Blockchain: A Potential Game-Changer for Life Insurance

Blockchain: A Potential Game-Changer for Life Insurance

In a world in search of more open, trusted and secure IT systems, all eyes are on blockchain. Through its distributed ledger, smart contracts and non-repudiation capabilities it acts as a shared infrastructure that can transform multiple processes across the insurance value chain. Here’s how.

Blockchain was highlighted in the 2016 World Economic Forum’s report on emerging technology trends as a potential “beating heart” of the global financial system. The report predicts that blockchain will account for 10% of global GDP by 2027.

Blockchain is a shared, distributed ledger with non-repudiation of transactions that can work in the absence of trust across a peer-to-peer network. In 2016 alone, over $1.4 billion was poured into blockchain technology globally across various domains, primarily through investments in numerous start-ups in the healthcare, finance and supply-chain sectors.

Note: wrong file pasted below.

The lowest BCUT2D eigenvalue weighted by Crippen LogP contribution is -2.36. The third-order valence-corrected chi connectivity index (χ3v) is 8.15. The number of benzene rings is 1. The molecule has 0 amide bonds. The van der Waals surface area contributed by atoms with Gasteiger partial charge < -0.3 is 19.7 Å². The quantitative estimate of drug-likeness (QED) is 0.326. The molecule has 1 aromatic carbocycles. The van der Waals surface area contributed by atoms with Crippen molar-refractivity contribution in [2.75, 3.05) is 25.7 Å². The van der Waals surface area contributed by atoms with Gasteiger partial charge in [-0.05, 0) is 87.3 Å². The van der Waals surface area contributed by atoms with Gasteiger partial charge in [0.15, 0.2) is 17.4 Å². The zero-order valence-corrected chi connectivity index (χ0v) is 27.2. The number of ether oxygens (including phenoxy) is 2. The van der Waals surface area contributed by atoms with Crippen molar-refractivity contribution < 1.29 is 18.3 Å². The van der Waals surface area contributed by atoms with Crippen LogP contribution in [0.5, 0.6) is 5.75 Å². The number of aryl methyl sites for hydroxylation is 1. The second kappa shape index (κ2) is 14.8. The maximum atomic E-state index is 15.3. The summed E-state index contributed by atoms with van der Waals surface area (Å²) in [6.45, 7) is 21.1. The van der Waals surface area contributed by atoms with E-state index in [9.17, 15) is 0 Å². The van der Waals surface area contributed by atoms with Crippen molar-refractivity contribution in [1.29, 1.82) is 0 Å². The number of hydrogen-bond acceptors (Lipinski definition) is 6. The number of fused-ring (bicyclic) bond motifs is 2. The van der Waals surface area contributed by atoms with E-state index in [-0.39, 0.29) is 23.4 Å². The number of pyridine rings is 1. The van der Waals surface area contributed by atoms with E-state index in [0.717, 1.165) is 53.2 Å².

Where to start
Even insurers have left no stone unturned to explore blockchain’s potential for various solutions through technology start-ups (such as Teambrella,3 a highly disruptive person-to-person (P2P) model that enables groups of individuals to provide insurance coverage for themselves without the need of an intermediary, or a Helperbit,4,5 which specializes in microinsurance for humanitarian aid.

Blockchain has the potential to introduce new models, reinvent existing insurance processes and increase the capacity of insurance providers. To gear up for the coming blockchain age, we suggest insurers consider the following:

  1. Start by evaluating how blockchain will align with your IT strategy.
  2. Create a plan for developing capabilities and understanding blockchain’s applications across various lines of businesses.
  3. Take the lead in driving adoption of blockchain-based solutions across various business stakeholders to help create a more secure and streamlined ecosystem capable of accommodating oncoming disruptive business models.
  4. Consider joining large industry consortiums; or, as an alternative, work to build smaller consortiums with key stakeholders.

The key to success remains enterprise IT’s ability to pick, analyze and determine the right areas for technologies like blockchain to add considerable value. For more information, download the white paper Blockchain: A Potential Game-Changer for Life Insurance.